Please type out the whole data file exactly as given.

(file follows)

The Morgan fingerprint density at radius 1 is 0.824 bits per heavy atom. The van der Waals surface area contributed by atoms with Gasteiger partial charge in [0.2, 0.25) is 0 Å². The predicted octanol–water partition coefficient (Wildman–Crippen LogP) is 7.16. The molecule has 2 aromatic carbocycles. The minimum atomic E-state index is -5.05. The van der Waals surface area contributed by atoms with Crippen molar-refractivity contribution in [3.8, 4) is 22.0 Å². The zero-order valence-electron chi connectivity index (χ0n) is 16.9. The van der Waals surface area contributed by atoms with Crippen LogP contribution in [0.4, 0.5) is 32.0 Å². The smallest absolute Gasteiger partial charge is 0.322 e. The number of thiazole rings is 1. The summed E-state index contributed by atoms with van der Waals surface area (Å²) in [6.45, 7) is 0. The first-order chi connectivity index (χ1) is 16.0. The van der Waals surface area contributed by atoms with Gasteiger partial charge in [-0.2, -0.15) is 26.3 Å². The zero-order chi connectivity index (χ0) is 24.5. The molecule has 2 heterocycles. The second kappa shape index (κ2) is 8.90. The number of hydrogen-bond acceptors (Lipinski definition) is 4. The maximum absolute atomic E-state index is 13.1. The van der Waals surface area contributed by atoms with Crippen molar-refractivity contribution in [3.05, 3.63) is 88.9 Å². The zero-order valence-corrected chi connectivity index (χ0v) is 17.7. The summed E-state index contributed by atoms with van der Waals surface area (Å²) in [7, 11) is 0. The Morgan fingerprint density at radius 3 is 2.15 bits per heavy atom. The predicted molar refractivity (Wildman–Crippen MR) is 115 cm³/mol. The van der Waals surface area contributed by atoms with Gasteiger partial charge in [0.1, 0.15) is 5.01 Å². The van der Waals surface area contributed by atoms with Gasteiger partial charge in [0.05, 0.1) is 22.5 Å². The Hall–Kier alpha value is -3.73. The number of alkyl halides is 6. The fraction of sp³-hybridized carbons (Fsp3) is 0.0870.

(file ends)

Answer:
The Morgan fingerprint density at radius 1 is 0.824 bits per heavy atom. The van der Waals surface area contributed by atoms with Gasteiger partial charge in [0.2, 0.25) is 0 Å². The predicted octanol–water partition coefficient (Wildman–Crippen LogP) is 7.16. The molecule has 2 aromatic carbocycles. The minimum atomic E-state index is -5.05. The van der Waals surface area contributed by atoms with Crippen molar-refractivity contribution in [3.8, 4) is 22.0 Å². The zero-order valence-electron chi connectivity index (χ0n) is 16.9. The van der Waals surface area contributed by atoms with Crippen LogP contribution in [0.4, 0.5) is 32.0 Å². The smallest absolute Gasteiger partial charge is 0.322 e. The number of thiazole rings is 1. The summed E-state index contributed by atoms with van der Waals surface area (Å²) in [6.45, 7) is 0. The first-order chi connectivity index (χ1) is 16.0. The van der Waals surface area contributed by atoms with Gasteiger partial charge in [-0.2, -0.15) is 26.3 Å². The zero-order chi connectivity index (χ0) is 24.5. The molecule has 2 heterocycles. The second kappa shape index (κ2) is 8.90. The number of hydrogen-bond acceptors (Lipinski definition) is 4. The maximum absolute atomic E-state index is 13.1. The van der Waals surface area contributed by atoms with Crippen molar-refractivity contribution in [3.05, 3.63) is 88.9 Å². The zero-order valence-corrected chi connectivity index (χ0v) is 17.7. The summed E-state index contributed by atoms with van der Waals surface area (Å²) in [7, 11) is 0. The Morgan fingerprint density at radius 3 is 2.15 bits per heavy atom. The predicted molar refractivity (Wildman–Crippen MR) is 115 cm³/mol. The van der Waals surface area contributed by atoms with Gasteiger partial charge in [0.1, 0.15) is 5.01 Å². The van der Waals surface area contributed by atoms with Gasteiger partial charge in [0.05, 0.1) is 22.5 Å². The Hall–Kier alpha value is -3.73. The number of alkyl halides is 6. The fraction of sp³-hybridized carbons (Fsp3) is 0.0870.